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BBB: “The Great Resignation” and other workplace challenges in 2022

The workforce is changing at a rapid pace. So much so that the cultural phenomenon deemed, “The Great Resignation” continues to capture headlines. Employees are more vocal about their dissatisfaction with their working environments, and many have resigned for different reasons. This phenomenon, a phrase coined by Anthony Klotz, a business management professor at Texas A&M University, has taken concerned business owners by surprise — forcing them to scramble for solutions to their staffing needs.

In 2021, some 3.9 million employees were resigning per month on average, and this trend is predicted to continue into 2022, as 4.4 million employees resigned in February alone — a slight increase from the previous month.

In addition to having expectations of a hybrid or work-from-home option, workers now expect a certain level of fairness and equality from their employers. They want to feel valued and appreciated, and don’t want to sacrifice their personal lives for their jobs. The current climate has forced many business owners to reevaluate their workplace culture and adapt in order to retain their best employees.

While these changes may cause feelings of uncertainty, it also presents opportunities for employers and job seekers. Below, Better Business Bureau reviews some of the workplace trends predicted to be the most prominent in 2022.

Hybrid work models
are still preferred
by employees

The workplace changes initiated by the pandemic have many people looking for jobs that offer a better work-life balance. In particular, they are gravitating towards hybrid work models, where they can flex between working at home and in the office. In fact, not only do 83% of workers prefer a hybrid work model, but 63% of high-growth companies have already adopted a hybrid workforce model.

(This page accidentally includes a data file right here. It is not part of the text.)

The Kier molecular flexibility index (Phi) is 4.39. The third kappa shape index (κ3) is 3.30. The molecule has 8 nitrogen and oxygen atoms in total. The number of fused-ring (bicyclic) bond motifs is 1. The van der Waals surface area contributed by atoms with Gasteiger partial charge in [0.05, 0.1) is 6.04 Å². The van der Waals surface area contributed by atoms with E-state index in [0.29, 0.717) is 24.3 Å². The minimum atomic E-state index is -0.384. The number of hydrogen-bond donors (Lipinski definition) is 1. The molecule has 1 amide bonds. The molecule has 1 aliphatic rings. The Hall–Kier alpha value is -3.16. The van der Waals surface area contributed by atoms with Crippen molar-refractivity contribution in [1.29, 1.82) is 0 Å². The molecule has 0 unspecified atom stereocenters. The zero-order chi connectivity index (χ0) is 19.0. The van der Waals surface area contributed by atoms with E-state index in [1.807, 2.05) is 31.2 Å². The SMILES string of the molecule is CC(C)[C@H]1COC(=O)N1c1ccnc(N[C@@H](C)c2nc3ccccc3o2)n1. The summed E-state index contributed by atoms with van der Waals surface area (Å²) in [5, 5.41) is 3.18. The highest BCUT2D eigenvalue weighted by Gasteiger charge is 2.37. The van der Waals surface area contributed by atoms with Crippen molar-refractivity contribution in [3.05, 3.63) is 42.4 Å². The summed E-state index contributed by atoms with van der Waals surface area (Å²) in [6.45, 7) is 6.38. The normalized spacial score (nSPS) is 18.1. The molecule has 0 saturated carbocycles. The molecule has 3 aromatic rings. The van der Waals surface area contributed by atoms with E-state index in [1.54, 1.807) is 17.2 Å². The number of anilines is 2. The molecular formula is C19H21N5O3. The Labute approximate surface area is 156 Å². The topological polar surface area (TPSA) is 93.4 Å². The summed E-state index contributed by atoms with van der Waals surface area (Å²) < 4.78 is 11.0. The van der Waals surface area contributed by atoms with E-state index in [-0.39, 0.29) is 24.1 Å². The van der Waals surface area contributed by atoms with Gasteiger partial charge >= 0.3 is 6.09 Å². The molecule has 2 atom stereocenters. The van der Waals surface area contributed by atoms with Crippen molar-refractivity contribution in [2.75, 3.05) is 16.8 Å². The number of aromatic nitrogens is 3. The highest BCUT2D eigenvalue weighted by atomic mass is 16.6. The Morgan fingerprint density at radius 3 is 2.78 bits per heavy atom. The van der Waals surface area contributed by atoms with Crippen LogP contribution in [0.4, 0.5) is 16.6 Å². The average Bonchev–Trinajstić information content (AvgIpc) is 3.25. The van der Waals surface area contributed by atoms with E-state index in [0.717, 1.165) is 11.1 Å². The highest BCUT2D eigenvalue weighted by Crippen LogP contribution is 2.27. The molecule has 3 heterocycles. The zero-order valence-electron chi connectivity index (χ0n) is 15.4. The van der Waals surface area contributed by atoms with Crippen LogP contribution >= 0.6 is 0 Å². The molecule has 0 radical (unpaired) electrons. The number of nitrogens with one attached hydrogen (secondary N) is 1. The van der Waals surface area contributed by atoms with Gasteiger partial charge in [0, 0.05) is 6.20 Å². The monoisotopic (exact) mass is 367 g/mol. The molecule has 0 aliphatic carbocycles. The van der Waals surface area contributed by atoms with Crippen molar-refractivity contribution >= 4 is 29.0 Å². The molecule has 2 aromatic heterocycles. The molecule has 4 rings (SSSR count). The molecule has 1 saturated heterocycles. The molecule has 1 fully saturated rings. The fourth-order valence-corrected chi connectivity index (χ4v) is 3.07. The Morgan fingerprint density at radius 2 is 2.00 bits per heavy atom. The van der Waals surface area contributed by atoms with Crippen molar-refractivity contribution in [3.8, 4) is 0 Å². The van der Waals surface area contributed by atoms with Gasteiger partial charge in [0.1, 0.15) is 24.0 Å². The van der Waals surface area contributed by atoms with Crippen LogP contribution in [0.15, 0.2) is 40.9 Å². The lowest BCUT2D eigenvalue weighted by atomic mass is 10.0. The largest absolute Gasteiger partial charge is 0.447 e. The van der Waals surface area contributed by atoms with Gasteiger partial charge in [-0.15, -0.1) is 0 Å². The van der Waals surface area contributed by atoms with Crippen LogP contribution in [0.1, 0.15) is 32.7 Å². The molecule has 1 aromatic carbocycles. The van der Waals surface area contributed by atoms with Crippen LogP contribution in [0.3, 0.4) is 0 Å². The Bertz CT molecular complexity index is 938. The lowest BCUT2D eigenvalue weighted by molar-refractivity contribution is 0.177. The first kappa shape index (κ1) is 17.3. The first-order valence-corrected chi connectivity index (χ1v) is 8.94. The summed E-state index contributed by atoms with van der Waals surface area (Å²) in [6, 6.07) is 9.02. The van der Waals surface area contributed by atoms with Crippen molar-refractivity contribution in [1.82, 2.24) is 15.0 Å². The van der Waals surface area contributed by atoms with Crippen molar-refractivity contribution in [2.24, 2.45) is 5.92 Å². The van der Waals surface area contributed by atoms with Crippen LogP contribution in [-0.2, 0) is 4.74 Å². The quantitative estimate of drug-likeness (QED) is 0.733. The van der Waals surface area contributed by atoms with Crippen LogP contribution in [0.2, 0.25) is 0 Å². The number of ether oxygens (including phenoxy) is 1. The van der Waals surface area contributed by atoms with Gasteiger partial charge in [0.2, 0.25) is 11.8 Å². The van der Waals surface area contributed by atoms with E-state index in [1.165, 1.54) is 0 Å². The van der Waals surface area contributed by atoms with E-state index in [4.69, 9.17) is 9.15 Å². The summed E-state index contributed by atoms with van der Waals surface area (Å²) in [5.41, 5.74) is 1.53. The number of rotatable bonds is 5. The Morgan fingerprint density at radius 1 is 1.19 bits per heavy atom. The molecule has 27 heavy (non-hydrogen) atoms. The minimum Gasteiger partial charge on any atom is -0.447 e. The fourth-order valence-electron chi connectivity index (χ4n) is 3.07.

Establishing trust with your employee to fulfill their responsibilities is not only empowering but also sets a higher standard of accountability. Guiding your employee to set attainable goals and establishing performance measures such as OKRs (Objectives and Key Results) or KPIs (Key Performance Indicators) can significantly help your operation move forward in a hybrid setting.

A heightened
push for automation

Automation has been used to increase productivity over the last few decades, and in the wake of the pandemic it is being implemented even further. A full 88% of small businesses say automation allows them to compete with larger companies by enabling them to move faster, reduce errors and offer better customer support. Businesses facing staffing shortages can especially benefit from automation, which allows them to maintain a similar work output with fewer employees.

With more tasks being automated, employees can shift their focus to a variety of projects, and even obtain new skill sets to perform more challenging work.

Investing in employees

Every company should strive to have enthusiastic and motivated employees. Demonstrating a commitment to employee growth and success builds loyalty. Some 94% of employees said they would stay at a company longer if it invested in their learning and development. Not only will they actively work to improve business operations, but they will become trusted advocates.

Setting up a growth plan, providing funds for courses or certifications inside and outside of their role, mentorship programs, personal development assessments and inviting guest speakers are all affordable and creative ways to invest in your employees.

The Better Business Bureau is committed to providing the most relevant, up-to-date information to help navigate the complex business landscape. For more business tips, visit


Roseann Freitas is marketplace manager Hawai‘i, Better Business Bureau Northwest + Pacific, at 900 Fort Street Mall, Ste. 1310, Honolulu, HI 96813 260-0643, “Start With Trust.”
Source: The Garden Island

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